From age 18 to 70, our cognitive skills are peaking in different ways. Discover which age wins at short term memory, recognizing faces, evaluating emotions, and more. (Photo: Getty Images)
If you’re curious about when brainpower peaks over the course of a lifetime, the answer is simple: it’s complicated. A new study published in a forthcoming issue of Psychological Science shows that different facets of fluid intelligence — the ability to think critically, analyze data and use problem-solving skills — peak at different ages, some well into our 40s.
According to study author Joshua Hartshorne, a postdoc in the MIT Department of Brain and Cognitive Sciences, common wisdom generally gets this idea wrong. “Many assume there is a cognitive peak — that you’re the best at everything at a specific age,”he tells Yahoo Health. “But we’ve known for some time that that can’t be quite right.”
To test fluid intelligence, Hartshorne and co-researcher Laura Germine used Internet data from 50,000 subjects of all ages visiting two websites: gameswithwords.org and testmybrain.org. These sites tested the users’ skills across four cognitive tasks and one emotional-intelligence task.
They found distinct patterns providing ample evidence that age matters when it comes to different kinds of intelligence. For instance, the speed at which a person processes information peaks early, at around 18 or 19, and then immediately begins to fall. On the other hand, crystallized intelligence, or the total accumulation of knowledge, doesn’t peak until the late 60s or early 70s.
There’s are likely genetic and experiential reasons for the varied age peaks, in addition to reasons for our misperception of what time each of these skills peak. “There’s an awful lot that depends on experiences,”says Hartshorne. “Adults know more words than children, for instance, simply because they’ve heard more words. And with processing, while 30-year-olds may not be as quick as 18-year-olds, it’s great to be fast, but it’s better to know where you’re going.”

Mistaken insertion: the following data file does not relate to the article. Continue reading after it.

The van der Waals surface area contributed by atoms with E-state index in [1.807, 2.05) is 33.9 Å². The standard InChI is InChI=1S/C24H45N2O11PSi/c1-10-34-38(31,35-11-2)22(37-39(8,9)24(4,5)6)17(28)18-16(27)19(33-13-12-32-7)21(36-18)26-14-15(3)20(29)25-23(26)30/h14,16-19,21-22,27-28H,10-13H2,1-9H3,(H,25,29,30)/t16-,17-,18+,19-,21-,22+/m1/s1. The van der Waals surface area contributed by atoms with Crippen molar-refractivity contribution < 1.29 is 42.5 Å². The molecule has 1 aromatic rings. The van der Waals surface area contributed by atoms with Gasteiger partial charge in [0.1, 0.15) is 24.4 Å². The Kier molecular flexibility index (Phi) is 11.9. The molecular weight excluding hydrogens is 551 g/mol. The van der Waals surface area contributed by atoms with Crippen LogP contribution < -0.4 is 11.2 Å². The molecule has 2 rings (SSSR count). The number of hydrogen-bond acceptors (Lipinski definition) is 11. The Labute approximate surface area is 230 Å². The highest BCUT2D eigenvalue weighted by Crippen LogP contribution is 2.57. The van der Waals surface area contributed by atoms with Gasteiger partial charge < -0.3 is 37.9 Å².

There are tons of implications to these results, according to Hartshorne — everything from developing learning strategies to creating a baseline for cognition skills, the latter of which may be notably important.
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For instance, if you tested emotion recognition among college students and the 65-year-old set, you’d get similar results — and probably think there was no age-related change, even though this skill actually peaks near 40. “If we don’t know what normal is, it’s hard to know what abnormal is,”Hartshorne says.
Check out some of the findings for cognition age “norms”below.
• Age 18-19: Information-processing speed peaks
• Age 25: Short-term memory peaks, and then levels off for a time
• Age 30: Memory for faces peaks
• Age 35: Short-term memory begins to decline
• Age 40-50: Ability to evaluate emotions peaks
• Age 60: Still learning new vocabulary skills
• Age 60 - 70+: Crystallized intelligence peaks
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